Mike Brey Sent A Message With Notre Dame Basketball’s Non-Conference Schedule; Now He’s Just Hoping It Gets Played
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Mike Brey’s Non-League Schedule Sent A Message; Now He Hopes It Gets Played

Notre Dame could handle the challenge, Mike Brey thought — right trend, positive momentum, a two-year nucleus with a junior class that has made steady progress since absorbing the body blows of a 3-15 conference season as freshmen.

So when the opportunity to play at Kentucky this season arose in the spring, he pounced. It’s on the schedule for Dec. 12, the start of a three-year series.

“It’s a good game for three years for us,” Brey told BlueandGold.com earlier this month. “And for this particular team, let’s go for it. It was uplifting for them during quarantine and lockdown. It was a little thing I told them on a Zoom call and they were all fired up.”

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Notre Dame men’s basketball coach Mike Brey
Brey scheduled a grueling non-conference slate, including a game at Kentucky, as a sign of his expectations for his team. (Joe Raymond)

The Rupp Arena visit was the latest high-profile addition to the gauntlet that includes the ACC/Big Ten Challenge, two games in Brooklyn in the Legends Classic (two of Connecticut, USC or Vanderbilt), Purdue in the annual Crossroads Classic and a road game at Howard on Martin Luther King Jr. Day. Brey rated the non-conference schedule among the three toughest he has assembled in 21 seasons as Notre Dame’s head coach.

There is, though, one roadblock. The inevitability of a delayed start to the college football season and questions about its viability has cast a shadow of doubt on college basketball’s prospects, particularly the first two months. A delayed start to college basketball, perhaps until January 2021, would spell a shortened season instead of a pushed-back one. Non-conference games would be the first casualties.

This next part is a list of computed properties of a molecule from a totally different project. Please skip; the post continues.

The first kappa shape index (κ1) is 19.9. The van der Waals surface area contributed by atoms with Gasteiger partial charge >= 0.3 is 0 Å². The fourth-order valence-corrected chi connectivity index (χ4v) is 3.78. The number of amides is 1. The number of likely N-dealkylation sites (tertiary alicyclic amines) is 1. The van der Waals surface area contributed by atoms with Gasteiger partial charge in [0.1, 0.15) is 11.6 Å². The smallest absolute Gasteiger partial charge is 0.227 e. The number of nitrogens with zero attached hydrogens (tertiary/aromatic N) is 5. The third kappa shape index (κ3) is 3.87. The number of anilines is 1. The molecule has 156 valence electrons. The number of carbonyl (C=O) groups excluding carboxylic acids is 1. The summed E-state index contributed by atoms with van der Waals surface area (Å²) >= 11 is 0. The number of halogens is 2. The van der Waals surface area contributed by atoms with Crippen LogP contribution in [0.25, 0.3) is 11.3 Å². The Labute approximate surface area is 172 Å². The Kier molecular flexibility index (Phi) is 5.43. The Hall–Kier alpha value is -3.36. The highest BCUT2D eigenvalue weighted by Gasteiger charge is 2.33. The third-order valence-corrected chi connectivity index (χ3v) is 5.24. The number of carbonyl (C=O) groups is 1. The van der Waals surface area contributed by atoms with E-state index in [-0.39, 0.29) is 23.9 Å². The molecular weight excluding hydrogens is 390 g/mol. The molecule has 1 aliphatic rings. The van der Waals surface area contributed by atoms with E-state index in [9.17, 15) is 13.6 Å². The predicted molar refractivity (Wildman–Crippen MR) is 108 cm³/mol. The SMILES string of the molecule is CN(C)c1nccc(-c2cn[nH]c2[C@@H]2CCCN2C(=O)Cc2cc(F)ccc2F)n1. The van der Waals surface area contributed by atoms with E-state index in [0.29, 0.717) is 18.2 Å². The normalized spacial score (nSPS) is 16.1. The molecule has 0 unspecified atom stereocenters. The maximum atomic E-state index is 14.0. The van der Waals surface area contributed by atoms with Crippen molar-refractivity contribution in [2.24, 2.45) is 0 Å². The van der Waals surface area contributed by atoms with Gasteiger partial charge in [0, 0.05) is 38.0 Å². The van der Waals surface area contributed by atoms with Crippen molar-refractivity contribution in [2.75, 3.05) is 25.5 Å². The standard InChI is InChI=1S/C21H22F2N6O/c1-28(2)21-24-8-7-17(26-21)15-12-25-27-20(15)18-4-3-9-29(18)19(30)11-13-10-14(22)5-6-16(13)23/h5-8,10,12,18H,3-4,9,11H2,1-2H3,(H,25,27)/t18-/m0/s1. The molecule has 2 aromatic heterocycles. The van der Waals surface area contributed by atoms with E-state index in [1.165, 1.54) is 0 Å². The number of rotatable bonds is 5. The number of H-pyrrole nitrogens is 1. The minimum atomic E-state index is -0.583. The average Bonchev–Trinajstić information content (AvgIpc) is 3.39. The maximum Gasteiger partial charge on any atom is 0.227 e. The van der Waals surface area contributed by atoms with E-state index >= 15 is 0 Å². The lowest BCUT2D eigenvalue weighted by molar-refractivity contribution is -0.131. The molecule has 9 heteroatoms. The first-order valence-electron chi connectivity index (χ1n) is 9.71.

Even if a season can start as scheduled, it’s hard to envision Notre Dame getting the peak Rupp Arena atmosphere.

“If we show up there, I doubt there will be 20,000 people in the building. It’s still too early, but we have to start thinking more seriously in basketball, like football, ‘OK, what are the contingencies?’”

Decisions are not needed immediately, but coaches and athletic directors can’t hide in ivory towers around the idea for too much longer. The sport’s biggest advantage in returning as normal — time — is not as plentiful anymore. Coronavirus has shown no signs of abiding. Some coaches have already brought up the issue. Rick Pitino, still a powerful voice, has tweeted his support for a delayed start.

“The second semester start is interesting for a lot of reasons,” Brey said. “First, we’d have the advantage of more time on our hands to deal with what’s really going on with the virus. We eliminate travel and interaction with other teams in November and December. We don’t have our players on campus when the whole student body leaves around Thanksgiving.”

The 15 ACC head coaches have a weekly Wednesday morning Zoom meeting, and ideas are already flying. Brey recalled one colleague suggested the creation of an ACC bubble akin to the NBA’s.